Tag Archives: Structural insulated panel

SIP’s and Why We Love Them

Our first experience with using foam on the exterior of a structure, besides using it to insulate our poured concrete foundations, was during 2005, when we built our first Timberpeg, Post & Beam home.

Timberpeg Frame

Timberpeg Frame

We had the choice of implementing one of two different methods. The first method is what’s referred to as “wrap and strap”. This method relies on the use of multiple layers of 4’x8′  foil-faced, isocyanurate foam panels, 4’x8′ sheets of plywood and 1×4 pine strapping.
This method provides an excellent thermal boundary, while leaving the beauty of the timber-frame joinery fully exposed at the interior of the home.
The “wrap and strap” method helps to hold down materials costs, but due to the fact that it requires multiple trips around the structure, in order to install each layer, it requires more labor than the second method of using SIP panels to enclose the frame.

Wrap & Strap

Wrap & Strap Method

We choose the “wrap and strap” method, because of the material cost savings, but after taking those multiple “trips” around the house, we vowed to try the SIP option on our next Timberpeg post & beam project and we did just that.

Heart & Soul of Beauty & Strength

Heart & Soul of Beauty & Strength

SIP Roof Panels on Timberpeg Frame

SIP Roof Panels on Timberpeg Frame

Our experience has shown that the SIP panels speed the process and provide higher levels of air-tightness and strength.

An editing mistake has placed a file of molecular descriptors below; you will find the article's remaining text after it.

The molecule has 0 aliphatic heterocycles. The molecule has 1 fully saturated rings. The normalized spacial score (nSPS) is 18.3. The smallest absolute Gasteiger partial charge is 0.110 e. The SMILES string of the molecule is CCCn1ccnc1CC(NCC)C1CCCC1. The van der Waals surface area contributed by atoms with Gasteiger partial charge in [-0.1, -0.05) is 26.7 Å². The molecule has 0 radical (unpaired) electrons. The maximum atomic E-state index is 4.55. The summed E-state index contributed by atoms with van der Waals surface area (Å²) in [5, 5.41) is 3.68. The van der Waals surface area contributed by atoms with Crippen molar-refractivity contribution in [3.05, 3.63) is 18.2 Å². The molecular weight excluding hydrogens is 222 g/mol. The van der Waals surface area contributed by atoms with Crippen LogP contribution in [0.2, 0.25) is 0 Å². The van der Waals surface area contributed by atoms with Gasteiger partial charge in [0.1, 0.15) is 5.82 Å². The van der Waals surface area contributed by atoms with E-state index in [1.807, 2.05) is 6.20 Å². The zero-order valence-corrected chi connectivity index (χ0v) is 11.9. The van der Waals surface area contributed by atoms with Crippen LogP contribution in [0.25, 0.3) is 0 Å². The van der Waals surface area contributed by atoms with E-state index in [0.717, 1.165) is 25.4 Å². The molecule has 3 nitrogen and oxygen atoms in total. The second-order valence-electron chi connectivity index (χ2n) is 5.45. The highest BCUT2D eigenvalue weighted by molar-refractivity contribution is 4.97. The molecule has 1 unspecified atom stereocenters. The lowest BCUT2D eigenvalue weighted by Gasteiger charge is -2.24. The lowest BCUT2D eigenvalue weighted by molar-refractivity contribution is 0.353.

It was obvious to us that SIP panels were the perfect way to create a strong, air-tight, robust thermal boundary for our Timberpeg projects, but we realized that some of our clients might not be interested in a timber frames structure to go along with the SIP’s.
We immediately became interested it bringing this building envelope system to our all of our clients. Folks that might not be interested in a beautiful post & beam frame, but wanted a home that was safe, durable and energy-efficient.

We did our homework and researched the different SIP panel companies. We were looking for a company that had the best system, had a great reputation for customer satisfaction and wasn’t too far from our home range.
We found Enercept to be the best of the  SIP panel companies.
Their commitment to quality and service is second to none. It is a real pleasure to work with people who share our values and our commitment to helping people save energy and our environment. At that time Enercept had been in business for over 25 years and had a great track record.

In our previous post, we talked about the challenges we face in educating consumers and SIP’s fall under the category of the unknowns.

According to  the Structural Insulated Panel Association, (SIPA)
SIP panels were invented at the Forest Products Laboratory (FPL) in the mid 1930’s.
Some of the earliest examples of SIP construction can be found in the Usonian homes, designed by visionary architect and early adopter,  Frank Lloyd Wright.
It was one of Wright’s student’s, Alden B. Dow, son of Dow Chemical founder, that was the first to use foam between the panel skins.
That was in 1951. Now, you know.

SIP’s have been around for quite a while, but public awareness of this killer-app building envelope technology has gone almost unheard of… Until now.